Broadened Deposition Authority. Congress broadened its deposition authority and bandwidth by granting a number of committees the ability to have staff-conducted depositions rather than requiring a Member to attend. Specifically, Subsection (b) provides the Committees on Energy and Commerce, Financial Services, Science, Space, and Technology, and Ways and Means deposition authority to be conducted by a member or committee counsel during the first session of the 114th Congress. (Section 3, Separate Orders, Subsection (b)). The ability to proceed without Member-involvement will vastly increase these committees’ functional ability and bandwidth to conduct depositions; although I note that not much national security oversight jurisdiction is implicated.
When I worked on Waxman’s committee staff, and during my tenure in the White House Counsel’s Office responding to GOP-led committee investigations, the rule was that formal depositions required a Member to be present, and the subpoena power was limited to witness appearances at formal hearings or depositions. Given the Members’ travel schedules and other commitments, it was quite cumbersome. Therefore, the negotiations for appearances by executive branch and nongovernment witnesses typically resulted in the following bargain: a committee would withdraw a subpoena threat for a deposition if the witness would agree to a staff-led transcribed interview. The benefit of the bargain for Congress was the ability to dispense with Member attendance, and the witness obtained the benefit of a “voluntary” appearance as a formal matter — keeping the specter of contempt of Congress one step removed from an appearance compelled by subpoena.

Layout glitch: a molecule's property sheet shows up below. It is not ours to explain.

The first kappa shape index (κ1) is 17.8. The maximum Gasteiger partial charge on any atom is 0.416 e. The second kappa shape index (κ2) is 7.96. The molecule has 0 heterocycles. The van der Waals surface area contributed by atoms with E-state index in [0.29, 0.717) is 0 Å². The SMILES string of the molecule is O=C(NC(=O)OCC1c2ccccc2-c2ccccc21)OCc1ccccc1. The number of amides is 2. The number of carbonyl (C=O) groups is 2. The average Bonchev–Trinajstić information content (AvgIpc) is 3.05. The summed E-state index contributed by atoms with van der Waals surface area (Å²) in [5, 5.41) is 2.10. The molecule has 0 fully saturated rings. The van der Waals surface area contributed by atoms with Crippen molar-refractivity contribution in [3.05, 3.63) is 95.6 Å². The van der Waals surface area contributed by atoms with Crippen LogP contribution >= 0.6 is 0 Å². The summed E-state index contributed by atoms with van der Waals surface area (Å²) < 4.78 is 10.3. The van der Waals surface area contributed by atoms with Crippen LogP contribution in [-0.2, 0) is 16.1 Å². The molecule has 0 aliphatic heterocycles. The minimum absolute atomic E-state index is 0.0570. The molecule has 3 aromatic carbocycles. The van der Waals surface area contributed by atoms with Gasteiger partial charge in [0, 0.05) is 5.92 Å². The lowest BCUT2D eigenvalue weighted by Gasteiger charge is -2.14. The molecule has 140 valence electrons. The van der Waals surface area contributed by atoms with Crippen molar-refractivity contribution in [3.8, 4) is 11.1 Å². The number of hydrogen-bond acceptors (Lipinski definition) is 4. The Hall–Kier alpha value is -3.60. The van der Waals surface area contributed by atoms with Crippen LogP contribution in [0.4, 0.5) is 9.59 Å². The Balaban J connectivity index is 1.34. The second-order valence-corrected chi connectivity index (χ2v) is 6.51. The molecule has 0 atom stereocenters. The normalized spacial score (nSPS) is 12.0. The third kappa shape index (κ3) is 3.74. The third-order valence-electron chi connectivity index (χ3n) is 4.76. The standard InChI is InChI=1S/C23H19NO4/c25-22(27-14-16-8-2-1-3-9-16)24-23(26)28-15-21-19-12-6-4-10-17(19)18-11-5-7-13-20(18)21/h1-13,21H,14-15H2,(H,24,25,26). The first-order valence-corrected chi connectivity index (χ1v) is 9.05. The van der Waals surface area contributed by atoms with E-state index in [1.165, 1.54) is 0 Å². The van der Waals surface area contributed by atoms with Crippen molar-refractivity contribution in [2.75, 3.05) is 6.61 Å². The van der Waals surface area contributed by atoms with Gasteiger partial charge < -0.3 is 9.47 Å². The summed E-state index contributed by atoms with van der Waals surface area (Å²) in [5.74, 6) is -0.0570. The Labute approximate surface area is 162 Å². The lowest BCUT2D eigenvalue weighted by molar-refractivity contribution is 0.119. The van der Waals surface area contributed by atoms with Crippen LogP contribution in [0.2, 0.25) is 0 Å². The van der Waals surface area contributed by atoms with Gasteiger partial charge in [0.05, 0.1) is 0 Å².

Under the new rules, Congress no longer benefits to the same degree from the old compromise. Therefore, subpoenas are more likely to be the coin of the realm.
Two additional points are also worthy of note in the new rules:
First, I am unclear what role the Committee on Rules is supposed to play under the new rule. I do not recall a previous provision empowering the Rules committee to regulate deposition authority across committees. While the Rules committee is active and had its organizational business meeting on January 8th, as best I can tell it has not released any materials related to deposition authority regulations as yet.
Second, the Democratic majority granted oversight jurisdiction, but not subpoena authority, to the two new select committees it formed: The Select Committees on Climate Change and Modernization of Congress. If these committees meet an investigative obstacle requiring a subpoena, they may refer matters to primary committees of jurisdiction for compulsory process (See pp. 47-48, p. 53, respectively). One can assume that this was part of the compromise required by permanent committee chairs in order to support the creation of select committees that could encroach on their jurisdictional prerogatives. Nevertheless, it remains to be seen whether this cumbersome process for issuing subpoenas will make the new committees less effective, or whether it will have beneficial impacts of greater cross-committee cooperation on serious issues.
After tense negotiations and a subpoena threat, acting attorney general Matthew Whitaker has agreed to appear before the House Judiciary Committee for an oversight hearing in February. It will be the first of many such skirmishes between the two ends of Pennsylvania Avenue. These rules will strengthen the House oversight hand, and bargaining under the shadow of the new rules may already be having an effect.
IMAGE: Speaker of the House Rep. Nancy Pelosi (D-CA) holds the gavel during the first session of the 116th Congress at the U.S. Capitol January 3, 2019 in Washington, DC. (Photo by Mark Wilson/Getty Images).